“A Heart-Breaking Play, Engineered by Wagner”

29 Mar

The defending World Series Champion New York Giants had gotten off to a fast start in 1906; on May 15 they were 19-7, the Chicago Cubs were 21-9, when they arrived in Pittsburgh for a four game series.

The Giants were shut out by the Pirates in the first two games.  In the third game of the series Christy Mathewson blew a three-run lead and the Giants trailed 7-5 heading into the top of the eighth inning..

Outfielder Sam Mertes walked, moved to second on Bill Dahlen’s single and scored on a two-out single by second baseman Billy Gilbert.  The Giants were behind 7-6 with runners on first and second; manager John McGraw was about to send Sammy Strang to pinch hit for Mathewson, when, according to The New York Times:

“A heart-breaking play, engineered by (Honus) Wagner in the last second of the eighth inning, beat the Champion New Yorks…It was a hard game to lose, and might not have been lost had Dahlen not fallen a victim to the wiles of Wagner.  The big Dutchman was guilty of the trick of hiding the ball, and when Bill stepped off second base, thinking (pitcher Albert “Lefty”) Leifield had the ball, Wagner, who had concealed it, touched Dahlen, which made the third out.”

Bill Dahlen

Bill Dahlen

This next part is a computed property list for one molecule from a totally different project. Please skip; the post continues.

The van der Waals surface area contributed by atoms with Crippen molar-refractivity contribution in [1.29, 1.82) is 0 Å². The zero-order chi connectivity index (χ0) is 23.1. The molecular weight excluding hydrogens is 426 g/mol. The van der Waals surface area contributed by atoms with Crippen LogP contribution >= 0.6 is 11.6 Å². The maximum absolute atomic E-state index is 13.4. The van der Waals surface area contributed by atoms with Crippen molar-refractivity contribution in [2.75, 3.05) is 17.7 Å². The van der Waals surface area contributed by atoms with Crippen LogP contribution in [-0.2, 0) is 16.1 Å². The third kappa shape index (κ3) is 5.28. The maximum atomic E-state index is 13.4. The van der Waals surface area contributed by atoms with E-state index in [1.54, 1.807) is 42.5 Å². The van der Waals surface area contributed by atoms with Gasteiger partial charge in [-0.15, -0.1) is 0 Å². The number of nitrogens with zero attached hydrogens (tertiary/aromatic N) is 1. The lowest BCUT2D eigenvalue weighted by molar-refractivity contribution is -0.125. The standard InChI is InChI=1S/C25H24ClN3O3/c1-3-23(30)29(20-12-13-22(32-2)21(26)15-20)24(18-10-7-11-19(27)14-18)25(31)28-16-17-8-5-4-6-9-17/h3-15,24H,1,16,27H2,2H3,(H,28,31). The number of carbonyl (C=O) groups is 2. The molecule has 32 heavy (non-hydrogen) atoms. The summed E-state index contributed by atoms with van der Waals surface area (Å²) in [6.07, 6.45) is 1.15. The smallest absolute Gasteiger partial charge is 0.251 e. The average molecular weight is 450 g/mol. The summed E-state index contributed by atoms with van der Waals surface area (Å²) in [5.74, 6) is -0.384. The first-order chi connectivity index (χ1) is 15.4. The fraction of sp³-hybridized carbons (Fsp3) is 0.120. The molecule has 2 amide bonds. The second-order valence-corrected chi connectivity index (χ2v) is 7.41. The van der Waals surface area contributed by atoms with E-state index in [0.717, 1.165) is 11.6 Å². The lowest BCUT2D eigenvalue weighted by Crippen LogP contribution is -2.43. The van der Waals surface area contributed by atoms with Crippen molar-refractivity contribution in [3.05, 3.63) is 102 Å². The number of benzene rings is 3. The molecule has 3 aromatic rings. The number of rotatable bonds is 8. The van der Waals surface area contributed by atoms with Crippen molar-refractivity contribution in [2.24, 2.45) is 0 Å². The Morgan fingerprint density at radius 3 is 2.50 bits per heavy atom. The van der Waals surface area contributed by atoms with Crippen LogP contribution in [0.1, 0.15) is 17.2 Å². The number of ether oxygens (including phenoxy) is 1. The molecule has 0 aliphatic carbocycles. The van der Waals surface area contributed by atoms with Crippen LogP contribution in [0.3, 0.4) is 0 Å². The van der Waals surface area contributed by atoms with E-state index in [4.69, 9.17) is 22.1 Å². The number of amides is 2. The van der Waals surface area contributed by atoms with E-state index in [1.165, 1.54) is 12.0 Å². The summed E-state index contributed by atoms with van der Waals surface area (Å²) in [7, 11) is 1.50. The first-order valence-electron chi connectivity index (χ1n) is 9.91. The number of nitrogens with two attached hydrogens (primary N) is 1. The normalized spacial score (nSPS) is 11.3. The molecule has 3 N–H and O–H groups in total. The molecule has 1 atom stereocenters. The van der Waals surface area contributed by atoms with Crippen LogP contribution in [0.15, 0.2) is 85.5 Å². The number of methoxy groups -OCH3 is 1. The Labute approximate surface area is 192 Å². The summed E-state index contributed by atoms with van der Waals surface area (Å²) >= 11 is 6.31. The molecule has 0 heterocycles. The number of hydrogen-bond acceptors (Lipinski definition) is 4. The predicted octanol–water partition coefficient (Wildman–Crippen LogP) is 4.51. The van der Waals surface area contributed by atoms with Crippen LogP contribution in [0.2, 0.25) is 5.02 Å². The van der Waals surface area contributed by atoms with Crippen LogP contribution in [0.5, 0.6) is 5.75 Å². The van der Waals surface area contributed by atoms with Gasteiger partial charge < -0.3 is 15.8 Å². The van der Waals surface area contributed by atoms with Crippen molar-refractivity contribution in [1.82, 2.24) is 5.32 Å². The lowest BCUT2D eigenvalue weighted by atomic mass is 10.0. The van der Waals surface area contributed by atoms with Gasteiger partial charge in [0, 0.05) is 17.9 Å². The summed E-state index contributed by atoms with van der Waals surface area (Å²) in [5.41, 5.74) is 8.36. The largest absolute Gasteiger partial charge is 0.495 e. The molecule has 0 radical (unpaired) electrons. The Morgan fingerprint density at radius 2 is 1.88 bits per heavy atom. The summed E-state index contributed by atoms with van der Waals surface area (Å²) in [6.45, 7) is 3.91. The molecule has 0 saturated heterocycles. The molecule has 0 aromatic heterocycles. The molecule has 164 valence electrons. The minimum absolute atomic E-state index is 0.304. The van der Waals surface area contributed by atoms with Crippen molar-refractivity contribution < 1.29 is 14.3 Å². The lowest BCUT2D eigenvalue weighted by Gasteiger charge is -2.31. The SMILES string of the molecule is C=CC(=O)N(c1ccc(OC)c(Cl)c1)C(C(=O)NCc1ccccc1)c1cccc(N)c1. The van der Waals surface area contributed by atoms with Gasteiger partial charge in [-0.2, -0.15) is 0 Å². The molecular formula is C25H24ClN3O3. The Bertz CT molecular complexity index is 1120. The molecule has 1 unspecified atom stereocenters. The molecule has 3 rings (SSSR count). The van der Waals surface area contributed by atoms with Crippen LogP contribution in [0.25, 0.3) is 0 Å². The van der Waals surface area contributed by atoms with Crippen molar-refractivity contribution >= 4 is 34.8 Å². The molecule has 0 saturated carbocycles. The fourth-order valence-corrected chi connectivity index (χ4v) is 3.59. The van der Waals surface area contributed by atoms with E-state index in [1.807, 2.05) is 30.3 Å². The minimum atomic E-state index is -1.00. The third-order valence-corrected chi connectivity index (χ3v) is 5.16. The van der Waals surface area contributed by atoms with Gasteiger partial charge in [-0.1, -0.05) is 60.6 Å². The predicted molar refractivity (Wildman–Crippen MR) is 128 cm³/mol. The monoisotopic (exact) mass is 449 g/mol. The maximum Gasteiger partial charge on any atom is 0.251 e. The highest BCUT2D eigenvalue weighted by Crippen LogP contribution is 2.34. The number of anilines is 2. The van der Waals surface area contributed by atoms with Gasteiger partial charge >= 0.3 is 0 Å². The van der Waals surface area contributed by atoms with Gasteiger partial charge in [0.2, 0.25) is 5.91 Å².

The Pirates held on to win 7-6; The Times said of Dahlen:

“The New York shortstop felt so bad that he fairly wept.  McGraw, too, was angry, and it was said tonight he fined Dahlen heavily for his bit of carelessness.”

The Giants were unable to keep pace with the Cubs who finished 20 games ahead of New York for National League Pennant.

The Box Score

The Box Score

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6 Responses to ““A Heart-Breaking Play, Engineered by Wagner””

Trackbacks/Pingbacks

  1. Lost Advertisements–I Shave with Gillette | Baseball History Daily - April 2, 2013

    […] 1908 advertisement for Gillette–featuring John H. Wagner (Honus Wagner’s actual full name was John Peter […]

  2. “The Cleverest bit of Quick Thinking I ever Witnessed” | Baseball History Daily - November 26, 2013

    […] ball disappeared.  (Bill) Dahlen, who was on second, never saw it.  He thought the ball had hit Bid.  The umpire, crouching to see […]

  3. Baseball’s “Fountain of Youth” | Baseball History Daily - April 16, 2014

    […] as a training resort, and the Pirates always fitted in there when Clarke was manager.  That took (Honus) Wagner, another long liver, there […]

  4. “What Right has Hanlon to Show me How to Hit?” | Baseball History Daily - June 23, 2014

    […] “Sam Mertes of the Giants invariably pulls his left foot back as he swings at the ball.  Mertes also crouches with somewhat of a forward lean and keeps his feet wide apart. […]

  5. Life on the Road, 1914 | Baseball History Daily - February 6, 2015

    […] “(Albert “Lefty”) Leifield is a very interesting talker and he was a running-mate with Mundorff in amusing the gang.” […]

  6. Nick Maddox | Baseball History Daily - February 9, 2015

    […] season 13-8 with a 2.21 ERA—overshadowed by teammates Howie Camnitz (25-6), Vic Willis (22-11), Albert “Lefty” Leifield (19-8) and rookie Charles “Babe” Adams (13-3 as a reliever and spot […]

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